‘I wasn’t pretending, I was Dhoni’

Sushant Singh Rajput about the gruelling process that helped him transform into M.S. Dhoni and excelling at the helicopter shot

As he settles down for an interview, Sushant Singh confesses that when he was in college he had hoped to crack the civil services exam. “The Hindu was the only paper I would read then.” Excerpts from an interview with the actor, whose M.S. Dhoni: The Untold Story releases today:

Considering how you both hail from the heartland and have found success in your respective fields, were there parallels you could draw between your life and Dhoni’s?

When I started off in theatre, I would go about getting into a character by identifying all its similarities and dissimilarities. I’d then work on the dissimilarities in order to become that person. But I’ve changed my approach now, especially after working with Dibakar (Banerjee) and Shekhar Kapur. With experience, I learnt not to have an inflated sense of self and this helps maintain a clean slate. What I do now is figure out the person I’m going to play and start thinking like him for a long period of time, to the point where I behave like him without thinking. It’s like picking up a language… it begins with a lot of listening. I stay with it until my subconscious picks it up.

But do all films give you the luxury of time to do that?

It took me 13 months just to prepare for M.S. Dhoni... I started by watching every single video I could find of his, repeatedly. After three months, people who met me started saying that they could see similarities, and I knew I was on the right path.

After this, I started analysing the character by understanding the intent of the director. You need to know what he wants to punctuate with each scene. I kept meeting Dhoni throughout this period too.

What were discussions with Dhoni like?

In our first meeting, I just asked him how he looked back at his life and career, and I would just listen. After a few months, I started asking questions, ranging from his thoughts, his beliefs, fears and desires. And then, I gave him a multiple-choice questionnaire with 250 questions, asking him things like what he would do in a particular situation. This is the kind of research you do to be sure. On the first day of the shoot, I wasn’t pretending to be him… I was Dhoni.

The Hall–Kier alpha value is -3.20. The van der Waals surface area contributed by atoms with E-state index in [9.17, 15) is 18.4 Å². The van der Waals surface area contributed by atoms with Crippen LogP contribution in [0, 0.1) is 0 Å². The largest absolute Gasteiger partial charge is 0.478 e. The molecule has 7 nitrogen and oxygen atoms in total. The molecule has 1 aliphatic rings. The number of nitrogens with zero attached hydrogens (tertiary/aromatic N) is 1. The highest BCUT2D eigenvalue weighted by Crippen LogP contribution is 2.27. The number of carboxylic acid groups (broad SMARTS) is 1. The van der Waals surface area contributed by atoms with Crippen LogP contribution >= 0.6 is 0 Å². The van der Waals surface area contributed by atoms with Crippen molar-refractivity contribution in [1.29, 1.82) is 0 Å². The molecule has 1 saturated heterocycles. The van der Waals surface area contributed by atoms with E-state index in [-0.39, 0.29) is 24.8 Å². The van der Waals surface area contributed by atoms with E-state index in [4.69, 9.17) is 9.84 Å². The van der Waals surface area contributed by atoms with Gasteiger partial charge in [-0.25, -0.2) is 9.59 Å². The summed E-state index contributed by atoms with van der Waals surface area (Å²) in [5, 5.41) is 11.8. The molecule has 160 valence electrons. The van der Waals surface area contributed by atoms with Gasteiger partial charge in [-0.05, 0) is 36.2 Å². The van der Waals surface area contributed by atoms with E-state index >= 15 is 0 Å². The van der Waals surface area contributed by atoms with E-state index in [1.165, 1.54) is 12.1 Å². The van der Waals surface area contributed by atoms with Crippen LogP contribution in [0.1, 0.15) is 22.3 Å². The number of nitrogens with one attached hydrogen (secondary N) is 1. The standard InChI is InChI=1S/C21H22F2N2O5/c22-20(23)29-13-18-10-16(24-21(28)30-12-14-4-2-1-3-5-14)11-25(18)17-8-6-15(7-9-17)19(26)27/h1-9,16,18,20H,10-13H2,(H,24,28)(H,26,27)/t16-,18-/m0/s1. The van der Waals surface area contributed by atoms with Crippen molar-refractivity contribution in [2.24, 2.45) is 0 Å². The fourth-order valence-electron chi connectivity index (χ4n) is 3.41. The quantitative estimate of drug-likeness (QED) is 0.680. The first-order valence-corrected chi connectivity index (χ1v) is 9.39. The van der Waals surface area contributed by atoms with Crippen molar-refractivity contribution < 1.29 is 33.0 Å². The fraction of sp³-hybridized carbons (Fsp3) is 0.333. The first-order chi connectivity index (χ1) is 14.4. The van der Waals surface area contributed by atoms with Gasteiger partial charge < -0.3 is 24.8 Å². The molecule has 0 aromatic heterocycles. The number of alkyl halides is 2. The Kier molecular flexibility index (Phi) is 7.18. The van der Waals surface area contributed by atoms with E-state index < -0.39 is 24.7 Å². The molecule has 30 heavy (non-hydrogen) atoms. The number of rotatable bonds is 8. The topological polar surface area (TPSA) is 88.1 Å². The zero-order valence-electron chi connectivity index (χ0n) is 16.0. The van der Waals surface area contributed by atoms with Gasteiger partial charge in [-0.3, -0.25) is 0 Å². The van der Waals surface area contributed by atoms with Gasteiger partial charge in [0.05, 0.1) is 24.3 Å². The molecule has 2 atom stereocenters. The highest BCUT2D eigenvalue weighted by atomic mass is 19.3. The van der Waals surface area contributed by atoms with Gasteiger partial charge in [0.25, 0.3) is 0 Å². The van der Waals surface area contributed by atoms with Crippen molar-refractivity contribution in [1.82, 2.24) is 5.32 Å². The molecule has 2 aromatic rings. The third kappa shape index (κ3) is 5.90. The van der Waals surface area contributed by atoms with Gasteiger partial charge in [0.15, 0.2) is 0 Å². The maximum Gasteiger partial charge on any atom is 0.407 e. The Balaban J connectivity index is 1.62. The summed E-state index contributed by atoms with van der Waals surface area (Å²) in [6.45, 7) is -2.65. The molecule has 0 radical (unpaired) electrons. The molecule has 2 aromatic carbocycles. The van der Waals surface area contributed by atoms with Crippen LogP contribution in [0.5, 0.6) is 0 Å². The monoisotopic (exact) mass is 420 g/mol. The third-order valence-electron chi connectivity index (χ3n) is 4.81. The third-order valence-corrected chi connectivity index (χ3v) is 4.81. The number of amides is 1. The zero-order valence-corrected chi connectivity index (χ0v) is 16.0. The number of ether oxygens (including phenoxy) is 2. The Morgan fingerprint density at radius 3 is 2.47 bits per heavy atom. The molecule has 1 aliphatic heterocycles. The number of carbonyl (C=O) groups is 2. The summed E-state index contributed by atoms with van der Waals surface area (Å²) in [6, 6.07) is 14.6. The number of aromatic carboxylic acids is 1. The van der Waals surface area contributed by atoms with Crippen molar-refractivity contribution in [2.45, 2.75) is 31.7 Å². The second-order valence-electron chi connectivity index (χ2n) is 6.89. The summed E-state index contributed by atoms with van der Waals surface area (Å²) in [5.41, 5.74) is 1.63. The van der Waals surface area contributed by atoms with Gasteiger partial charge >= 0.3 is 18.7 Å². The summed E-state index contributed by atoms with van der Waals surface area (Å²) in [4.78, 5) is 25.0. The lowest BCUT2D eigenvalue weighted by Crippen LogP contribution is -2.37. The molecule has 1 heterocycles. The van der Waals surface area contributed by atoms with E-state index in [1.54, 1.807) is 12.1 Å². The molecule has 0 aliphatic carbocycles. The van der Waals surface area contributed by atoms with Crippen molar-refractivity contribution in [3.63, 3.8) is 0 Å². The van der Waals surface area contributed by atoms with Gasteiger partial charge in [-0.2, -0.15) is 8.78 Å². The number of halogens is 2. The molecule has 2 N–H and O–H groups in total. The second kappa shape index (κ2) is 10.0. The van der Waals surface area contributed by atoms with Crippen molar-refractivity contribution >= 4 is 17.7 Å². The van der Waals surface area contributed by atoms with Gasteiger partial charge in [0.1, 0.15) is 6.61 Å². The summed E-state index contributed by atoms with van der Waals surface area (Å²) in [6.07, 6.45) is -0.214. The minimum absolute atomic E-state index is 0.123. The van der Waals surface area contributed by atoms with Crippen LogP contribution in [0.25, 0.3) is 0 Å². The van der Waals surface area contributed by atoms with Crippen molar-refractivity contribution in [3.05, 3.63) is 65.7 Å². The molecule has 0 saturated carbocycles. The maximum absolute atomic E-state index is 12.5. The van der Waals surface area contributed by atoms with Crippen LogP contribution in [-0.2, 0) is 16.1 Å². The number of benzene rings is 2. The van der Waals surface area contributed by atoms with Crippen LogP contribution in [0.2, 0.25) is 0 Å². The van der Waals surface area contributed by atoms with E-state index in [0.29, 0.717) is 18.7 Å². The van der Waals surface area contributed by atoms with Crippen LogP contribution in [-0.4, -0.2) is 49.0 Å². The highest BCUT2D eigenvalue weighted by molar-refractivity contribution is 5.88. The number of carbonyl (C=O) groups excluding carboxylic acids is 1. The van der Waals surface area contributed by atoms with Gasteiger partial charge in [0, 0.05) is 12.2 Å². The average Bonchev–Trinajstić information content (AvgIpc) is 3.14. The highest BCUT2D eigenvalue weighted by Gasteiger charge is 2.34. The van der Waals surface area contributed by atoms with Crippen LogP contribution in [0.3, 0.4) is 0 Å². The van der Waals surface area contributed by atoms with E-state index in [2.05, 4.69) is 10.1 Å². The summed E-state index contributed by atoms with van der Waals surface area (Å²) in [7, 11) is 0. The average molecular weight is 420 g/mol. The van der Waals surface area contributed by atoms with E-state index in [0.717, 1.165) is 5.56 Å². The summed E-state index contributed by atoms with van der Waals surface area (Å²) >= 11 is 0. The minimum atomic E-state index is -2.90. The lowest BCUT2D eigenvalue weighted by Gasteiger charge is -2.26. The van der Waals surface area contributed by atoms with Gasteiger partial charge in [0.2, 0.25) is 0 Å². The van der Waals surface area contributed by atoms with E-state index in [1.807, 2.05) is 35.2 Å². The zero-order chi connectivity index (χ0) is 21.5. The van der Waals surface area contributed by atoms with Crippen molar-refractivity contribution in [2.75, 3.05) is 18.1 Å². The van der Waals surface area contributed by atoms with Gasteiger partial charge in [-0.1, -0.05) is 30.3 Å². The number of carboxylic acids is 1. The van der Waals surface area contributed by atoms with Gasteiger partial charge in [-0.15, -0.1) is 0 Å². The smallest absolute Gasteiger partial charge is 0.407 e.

Ideally, would you prefer to be given such a long time to prepare for your characters?

Not necessarily. In this film, I have to look like him as well. As we were shooting backwards, I had to become 89 kg from 74. Then, I had to come down to 70 kg. Also, though I was a big follower of cricket, I was not very good at the sport… so, I had to train really hard at both batting and wicket-keeping.

Which did you prefer of the two?

I think wicket-keeping. When you watch a game, it’s so easy to say ‘yaar catch chhod diya’. The ball comes to you in 0.7 seconds and if you miss, you get hit. I kept getting hit. I practised to the point where I became numb to pain.

And you even managed to pick up Dhoni’s helicopter shot…

My cricket training began with the basics, so I not only look like a cricketer but also think like one. I worked with Kiran More sir and a Ranji team analyst who would break down each shot into frames. He would explain the helicopter shot in terms of how the transfer of weight happens and how it should look for the camera. I would first practise it without the ball. Then, More sir would bowl using the machine and I would practise 200 to 300 times every day.

Talking about those moments when you’re totally immersed in character, could you describe how it feels to be M.S. Dhoni?

We have a tendency to judge everything based on success or failure. He doesn’t look at life like that. When he’s doing something, he does it because he’s interested and excited about it. Our behaviour is coloured based on our need for psychological security, vis-à-vis career, relationship, and money. This ingrains in us a fear, and that fear starts defining us and our decisions. But when you’re not worried about all that, you’re free to just be in the moment. Like Dhoni does. It’s very liberating.

On a lighter note, given Dhoni’s imminent retirement from the game, could we see you filling in for him in a game or two?

With the kind of injuries I’ve suffered, I’m glad to stick to acting (laughs).

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Printable version | Feb 19, 2020 10:56:37 PM |

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